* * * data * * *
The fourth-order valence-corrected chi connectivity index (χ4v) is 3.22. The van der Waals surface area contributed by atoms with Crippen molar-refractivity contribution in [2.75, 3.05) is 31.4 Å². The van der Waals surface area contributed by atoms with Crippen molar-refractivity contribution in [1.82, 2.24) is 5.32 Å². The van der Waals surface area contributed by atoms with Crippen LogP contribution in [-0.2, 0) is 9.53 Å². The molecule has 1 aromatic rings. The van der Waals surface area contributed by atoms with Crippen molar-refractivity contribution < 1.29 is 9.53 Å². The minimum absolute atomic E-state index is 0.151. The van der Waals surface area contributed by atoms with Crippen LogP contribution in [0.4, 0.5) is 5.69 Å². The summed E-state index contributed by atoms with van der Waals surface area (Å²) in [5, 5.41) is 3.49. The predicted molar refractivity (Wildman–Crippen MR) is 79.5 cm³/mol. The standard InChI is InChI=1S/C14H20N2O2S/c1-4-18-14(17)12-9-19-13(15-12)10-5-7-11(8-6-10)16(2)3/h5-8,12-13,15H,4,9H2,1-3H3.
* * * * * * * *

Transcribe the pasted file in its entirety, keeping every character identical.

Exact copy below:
The fourth-order valence-corrected chi connectivity index (χ4v) is 3.22. The van der Waals surface area contributed by atoms with Crippen molar-refractivity contribution in [2.75, 3.05) is 31.4 Å². The van der Waals surface area contributed by atoms with Crippen molar-refractivity contribution in [1.82, 2.24) is 5.32 Å². The van der Waals surface area contributed by atoms with Crippen LogP contribution in [-0.2, 0) is 9.53 Å². The molecule has 1 aromatic rings. The van der Waals surface area contributed by atoms with Crippen molar-refractivity contribution < 1.29 is 9.53 Å². The minimum absolute atomic E-state index is 0.151. The van der Waals surface area contributed by atoms with Crippen LogP contribution in [0.4, 0.5) is 5.69 Å². The summed E-state index contributed by atoms with van der Waals surface area (Å²) in [5, 5.41) is 3.49. The predicted molar refractivity (Wildman–Crippen MR) is 79.5 cm³/mol. The standard InChI is InChI=1S/C14H20N2O2S/c1-4-18-14(17)12-9-19-13(15-12)10-5-7-11(8-6-10)16(2)3/h5-8,12-13,15H,4,9H2,1-3H3.